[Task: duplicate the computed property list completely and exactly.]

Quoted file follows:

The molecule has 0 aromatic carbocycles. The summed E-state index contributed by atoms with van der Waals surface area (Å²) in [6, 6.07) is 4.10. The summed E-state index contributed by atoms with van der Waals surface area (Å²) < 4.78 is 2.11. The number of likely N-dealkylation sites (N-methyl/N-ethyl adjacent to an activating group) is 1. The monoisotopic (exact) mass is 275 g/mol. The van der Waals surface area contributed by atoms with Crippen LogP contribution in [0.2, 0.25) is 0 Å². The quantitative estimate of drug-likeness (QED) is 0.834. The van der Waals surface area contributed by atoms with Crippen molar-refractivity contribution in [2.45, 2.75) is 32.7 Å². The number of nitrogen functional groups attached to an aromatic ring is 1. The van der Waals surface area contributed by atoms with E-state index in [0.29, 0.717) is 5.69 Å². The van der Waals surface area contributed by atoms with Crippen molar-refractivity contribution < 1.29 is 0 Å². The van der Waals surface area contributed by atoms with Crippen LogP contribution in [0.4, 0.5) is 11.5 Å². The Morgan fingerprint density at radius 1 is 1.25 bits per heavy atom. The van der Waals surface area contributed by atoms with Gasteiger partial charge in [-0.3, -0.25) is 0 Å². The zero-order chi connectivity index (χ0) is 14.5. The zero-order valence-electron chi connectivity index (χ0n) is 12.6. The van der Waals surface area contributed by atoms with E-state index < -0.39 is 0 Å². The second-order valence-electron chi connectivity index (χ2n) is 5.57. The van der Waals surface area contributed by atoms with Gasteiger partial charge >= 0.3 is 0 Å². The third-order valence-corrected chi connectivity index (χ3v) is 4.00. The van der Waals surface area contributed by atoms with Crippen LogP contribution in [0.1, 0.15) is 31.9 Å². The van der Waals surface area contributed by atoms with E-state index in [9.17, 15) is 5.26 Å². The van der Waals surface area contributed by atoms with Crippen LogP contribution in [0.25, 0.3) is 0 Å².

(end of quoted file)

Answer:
The molecule has 0 aromatic carbocycles. The summed E-state index contributed by atoms with van der Waals surface area (Å²) in [6, 6.07) is 4.10. The summed E-state index contributed by atoms with van der Waals surface area (Å²) < 4.78 is 2.11. The number of likely N-dealkylation sites (N-methyl/N-ethyl adjacent to an activating group) is 1. The monoisotopic (exact) mass is 275 g/mol. The van der Waals surface area contributed by atoms with Crippen LogP contribution in [0.2, 0.25) is 0 Å². The quantitative estimate of drug-likeness (QED) is 0.834. The van der Waals surface area contributed by atoms with Crippen molar-refractivity contribution in [2.45, 2.75) is 32.7 Å². The number of nitrogen functional groups attached to an aromatic ring is 1. The van der Waals surface area contributed by atoms with E-state index in [0.29, 0.717) is 5.69 Å². The van der Waals surface area contributed by atoms with Crippen molar-refractivity contribution < 1.29 is 0 Å². The van der Waals surface area contributed by atoms with Crippen LogP contribution in [0.4, 0.5) is 11.5 Å². The Morgan fingerprint density at radius 1 is 1.25 bits per heavy atom. The van der Waals surface area contributed by atoms with Gasteiger partial charge in [-0.3, -0.25) is 0 Å². The zero-order chi connectivity index (χ0) is 14.5. The zero-order valence-electron chi connectivity index (χ0n) is 12.6. The van der Waals surface area contributed by atoms with E-state index < -0.39 is 0 Å². The second-order valence-electron chi connectivity index (χ2n) is 5.57. The van der Waals surface area contributed by atoms with Gasteiger partial charge >= 0.3 is 0 Å². The third-order valence-corrected chi connectivity index (χ3v) is 4.00. The van der Waals surface area contributed by atoms with Crippen LogP contribution in [0.1, 0.15) is 31.9 Å². The van der Waals surface area contributed by atoms with E-state index in [9.17, 15) is 5.26 Å². The van der Waals surface area contributed by atoms with Crippen LogP contribution in [0.25, 0.3) is 0 Å².